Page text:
The Beginning of a Long Story | Teen Ink

The Beginning of a Long Story MAG

By Deborah, Columbia, SC

     In the Catholic religion, St. Jude is the saint one prays to in hopeless cases.

It seems so obvious, now that we can laugh about it. As I sat drinking coffee at 11:30 one night with my aunt and my grandmother, I realized why I made my first communion at St. Jude's Catholic Church: we were hopeless.

In 1995, my father schized out on us big time. Let's just say that smashed windshields, ice-picks, and a handgun thrown off the Canarsie Pier were involved.

We knew all the 69th Precinct of the NYPD by first name. They came to our house on random Tuesdays and brought crumbcake. We were hopeless. When we walked down the block to go the movies, my sister and I following our cousins in dirty Nikes, old neighbors would stare and whisper, "Those poor, poor children."

We went to church on Saturday nights to avoid getting up early on Sunday. They saw us coming in, my mother and aunt herding us out of the car, telling Christopher to lower his voice and chiding, "You're in church, comb your hair." They saw my mother and grew sad. They saw my aunt and frowned, her husband off at prison camp. They saw my little brother, in a dirty t-shirt, his little teeth stained orange by Tic Tacs. We were the hopeless cases on 91st Street.

I have a cousin. When I was ten I nicknamed him Forrest Gump because of his big, dumb ears and his ability to fall - not walk - into a room. In 1995, though, he more closely resembled Tom Hanks in "Philadelphia." Poor, poor child.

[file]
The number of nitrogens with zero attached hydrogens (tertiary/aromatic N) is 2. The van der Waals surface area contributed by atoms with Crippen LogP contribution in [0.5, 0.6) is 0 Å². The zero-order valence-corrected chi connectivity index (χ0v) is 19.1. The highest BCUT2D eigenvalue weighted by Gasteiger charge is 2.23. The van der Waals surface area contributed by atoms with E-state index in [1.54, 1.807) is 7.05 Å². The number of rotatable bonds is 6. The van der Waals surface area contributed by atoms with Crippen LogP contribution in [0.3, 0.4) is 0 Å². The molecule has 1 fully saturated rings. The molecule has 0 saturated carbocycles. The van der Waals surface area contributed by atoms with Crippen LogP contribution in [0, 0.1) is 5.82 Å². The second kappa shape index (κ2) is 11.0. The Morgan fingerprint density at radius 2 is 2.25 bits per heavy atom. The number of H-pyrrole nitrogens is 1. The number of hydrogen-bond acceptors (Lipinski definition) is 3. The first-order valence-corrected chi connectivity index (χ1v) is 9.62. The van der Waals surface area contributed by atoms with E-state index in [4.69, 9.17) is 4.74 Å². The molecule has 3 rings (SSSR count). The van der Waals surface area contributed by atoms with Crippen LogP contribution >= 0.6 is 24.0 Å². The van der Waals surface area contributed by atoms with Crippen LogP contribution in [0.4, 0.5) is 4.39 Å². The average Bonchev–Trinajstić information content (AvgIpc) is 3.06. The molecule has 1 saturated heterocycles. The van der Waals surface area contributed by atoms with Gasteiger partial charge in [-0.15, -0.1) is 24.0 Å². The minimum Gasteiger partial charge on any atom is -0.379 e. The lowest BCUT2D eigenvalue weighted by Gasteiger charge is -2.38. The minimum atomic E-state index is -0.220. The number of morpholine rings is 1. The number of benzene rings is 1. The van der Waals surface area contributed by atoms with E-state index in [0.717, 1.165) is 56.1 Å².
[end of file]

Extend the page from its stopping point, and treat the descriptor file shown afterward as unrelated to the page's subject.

I remember my sister in 1995, looking much like Kurt Cobain right before he put that gun in his mouth. She disappeared through the railings on my aunt's staircase and constantly twirled her greasy, blond hair as she swallowed her sanity with orange juice. It was a shame, they said. Those poor, poor kids.

So there we were. A brick house full of kids, watched over by three wayward women (or so they were known around the neighborhood). An array of beleagured cops, detectives, therapists, doctors and the occasional Fed wove a worn path through my aunt's high iron gate.

To a fifth-grader there was enough hopelessness suffocating our lives as there were anti-depressants and restraining orders floating around to fill up all the rooms in my aunt's house. At the time it seemed there would never be enough statues to pray to. But when you are almost eleven years old, standing high above it all in your Spice Girl shoes, you don't believe in the word hopeless. It may have been a coincidence that we prayed to the patron saint of hopeless cases every Saturday night, but if I can sit and think about that now, over my midnight cup of coffee, I must have been that poor child who escaped relatively unscathed.

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i love this so much!